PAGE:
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Number of Pages: 192
Vendor: Liturgical Press
Publication Date: 2009
|Dimensions: 9.00 X 6 (inches)|
This short book offers a survey of recent philosophy and how its different patterns of thought have influenced Catholic theologians. Rooted in the questions raised by Vatican I and the directions pointed by Vatican II, Philosophy and Catholic Theology shows how theology has developed over the past two centuries and how it builds on the foundations philosophy has laid since the Middle Ages and the crises of the Reformation and the Enlightenment. The issue of the relationship between faith and reason, so acutely raised in those periods, cannot be addressed without some understanding of the sciences that examine those two fields: reason is the province of philosophy, and faith is the realm of theology. Once we have a grasp of philosophy and its questions, we are in a better position to understand theology. When we have a clear picture of both, we can see how theology has built on and been influenced by philosophy. And at that point we can begin to see how reason informs faith and how the two work together to yield knowledge of life's most profound realities.
Philip A. Egan is a priest of the Diocese of Shrewsbury, England. He completed his doctoral studies at the University of Birmingham and specializes in the thought of John Henry Cardinal Newman and Bernard Lonergan, SJ. Until recently, he was the dean of studies and professor of foundational theology at St. Mary's College, Oscott.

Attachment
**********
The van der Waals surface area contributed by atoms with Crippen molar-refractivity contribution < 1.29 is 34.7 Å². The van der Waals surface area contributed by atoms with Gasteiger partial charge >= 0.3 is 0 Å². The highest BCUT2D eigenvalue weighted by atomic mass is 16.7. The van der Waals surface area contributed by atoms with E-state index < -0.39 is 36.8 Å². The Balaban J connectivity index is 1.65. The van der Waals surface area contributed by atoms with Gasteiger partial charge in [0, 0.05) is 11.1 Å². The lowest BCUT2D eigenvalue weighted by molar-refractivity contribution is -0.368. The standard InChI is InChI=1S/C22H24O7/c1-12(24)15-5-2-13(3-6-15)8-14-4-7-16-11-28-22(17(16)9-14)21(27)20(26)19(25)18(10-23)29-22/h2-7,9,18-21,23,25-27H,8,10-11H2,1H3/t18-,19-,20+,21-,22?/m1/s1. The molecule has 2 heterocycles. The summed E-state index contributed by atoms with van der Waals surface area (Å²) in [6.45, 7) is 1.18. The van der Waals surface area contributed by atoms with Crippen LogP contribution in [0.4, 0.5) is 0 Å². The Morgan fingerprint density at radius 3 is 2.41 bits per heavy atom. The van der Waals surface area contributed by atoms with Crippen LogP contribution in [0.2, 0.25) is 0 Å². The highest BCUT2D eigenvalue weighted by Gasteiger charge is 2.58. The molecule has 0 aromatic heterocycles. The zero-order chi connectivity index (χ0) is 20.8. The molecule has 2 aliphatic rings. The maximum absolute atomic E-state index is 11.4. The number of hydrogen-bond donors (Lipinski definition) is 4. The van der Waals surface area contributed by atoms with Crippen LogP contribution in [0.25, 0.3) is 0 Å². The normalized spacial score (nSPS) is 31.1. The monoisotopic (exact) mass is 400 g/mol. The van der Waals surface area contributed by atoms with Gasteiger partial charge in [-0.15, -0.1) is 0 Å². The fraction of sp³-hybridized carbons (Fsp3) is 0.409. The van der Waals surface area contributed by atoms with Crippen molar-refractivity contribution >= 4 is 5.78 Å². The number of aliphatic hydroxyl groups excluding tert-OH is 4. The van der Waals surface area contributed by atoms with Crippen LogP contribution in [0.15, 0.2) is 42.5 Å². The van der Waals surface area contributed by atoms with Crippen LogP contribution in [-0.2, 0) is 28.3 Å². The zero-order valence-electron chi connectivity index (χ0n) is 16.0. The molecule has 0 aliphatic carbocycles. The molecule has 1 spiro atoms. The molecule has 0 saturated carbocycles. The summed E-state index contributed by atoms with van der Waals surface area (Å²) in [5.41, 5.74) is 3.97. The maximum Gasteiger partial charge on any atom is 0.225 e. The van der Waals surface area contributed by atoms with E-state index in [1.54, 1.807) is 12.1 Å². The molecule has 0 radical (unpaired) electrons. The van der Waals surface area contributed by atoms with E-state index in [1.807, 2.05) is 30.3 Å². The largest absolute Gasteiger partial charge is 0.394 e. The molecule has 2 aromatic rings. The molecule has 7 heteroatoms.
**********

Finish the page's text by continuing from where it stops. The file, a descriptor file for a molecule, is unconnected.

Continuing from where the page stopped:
The range of Father Egans learning cannot fail to impress. Seminariansand other students will find here a tremendously useful resource: wideranging, written with a great clarity, user-friendly, it surveys, ordersand makes digestible vast ranges of philosophical and theologicalmovements. - Karen Kilby, Associate Professor of Systematic Theology, University of Nottingham
This excellent book succinctly presents Catholic theology, both past and present. In the light of a masterly description of various philosophies,it shows how any worthwhile theology must be philosophically informed. The book emerges from years of teaching, and will be accessible to lecturers and students everywhere. - Gerald O'Collins, SJ, Professor Emeritus, Gregorian University,(Rome), Research Professor, St. Mary's University College, Twickenham (UK)